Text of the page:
Moses had it pretty good at the moment. He had run away from all his troubles back in Egypt. He had found a woman to marry and had been accepted into his father-in-law's household, contributing to the family business by tending the sheep. All in all, pretty stable as stable went in those times.
Stable in my life and in the life of the church, however, sometimes looks like a rut. We're bound and determined to keep things stable because otherwise...well...you know, otherwise...!
And then fire comes into Moses' life. When we see fire, especially fire that's not being controlled by anyone, we begin calling 911 and sounding the alarm. Hurry! Let's get it put out! It's not where it's supposed to be!
But it could just be that fire that calls us out of our rut (which is an open-ended grave) and gets us moving, takes us back to the place of our pain and makes sure we deal with all that God has for us to do.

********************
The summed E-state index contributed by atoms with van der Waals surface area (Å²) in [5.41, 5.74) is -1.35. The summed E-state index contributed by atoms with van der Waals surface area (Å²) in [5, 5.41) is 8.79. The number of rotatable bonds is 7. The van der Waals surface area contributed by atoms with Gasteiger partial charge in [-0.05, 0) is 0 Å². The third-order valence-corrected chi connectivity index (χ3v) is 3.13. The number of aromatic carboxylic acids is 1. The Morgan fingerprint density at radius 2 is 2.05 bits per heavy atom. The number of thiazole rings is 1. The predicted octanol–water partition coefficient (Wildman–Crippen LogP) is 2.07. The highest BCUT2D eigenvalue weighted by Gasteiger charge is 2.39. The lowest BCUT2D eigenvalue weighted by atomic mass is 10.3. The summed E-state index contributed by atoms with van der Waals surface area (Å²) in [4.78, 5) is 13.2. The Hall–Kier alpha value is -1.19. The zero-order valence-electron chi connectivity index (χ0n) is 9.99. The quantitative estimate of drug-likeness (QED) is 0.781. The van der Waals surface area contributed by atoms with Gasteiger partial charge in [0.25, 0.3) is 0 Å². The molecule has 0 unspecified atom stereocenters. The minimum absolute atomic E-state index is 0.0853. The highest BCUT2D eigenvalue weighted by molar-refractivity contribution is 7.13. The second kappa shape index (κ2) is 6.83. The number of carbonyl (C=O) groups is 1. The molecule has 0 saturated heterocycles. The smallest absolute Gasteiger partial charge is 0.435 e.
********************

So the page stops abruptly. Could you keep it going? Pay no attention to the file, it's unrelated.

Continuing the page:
I love the prayers of Ted Loder, and this one is appropriate for me and in many ways for the church right now (I adapted it for use with my church council last night):
O persistent God,
deliver me from assuming your mercy is gentle.
Pressure me that I may grown more human,
not through the lessening of my struggles,
but through an expansion of them
that will unbury my gifts.
Deepen my hurt
until I learn to share it
and my needs honestly..
Sharpen my fears
until I name them
and release the power I have locked in them
and they in me.
Accentuate my confusion
until I shed those grandiose expectations
that divert me from the small, glad gifts
of the now and the here and the me.
Expose my shame where it shivers,
crouched behind the curtains of propriety,
until I can laugh at last
through my common frailties and failures,
laugh my way toward becoming whole.
from just going through the motions
and wasting everything I have
which is today,
O persistent God,
let how much it all matters
pry me off dead center
so if I am moved inside
they will be real
and I will be in touch with who I am
and who you are
and who my sisters and brothers are.
A More Permanent Response
1 week ago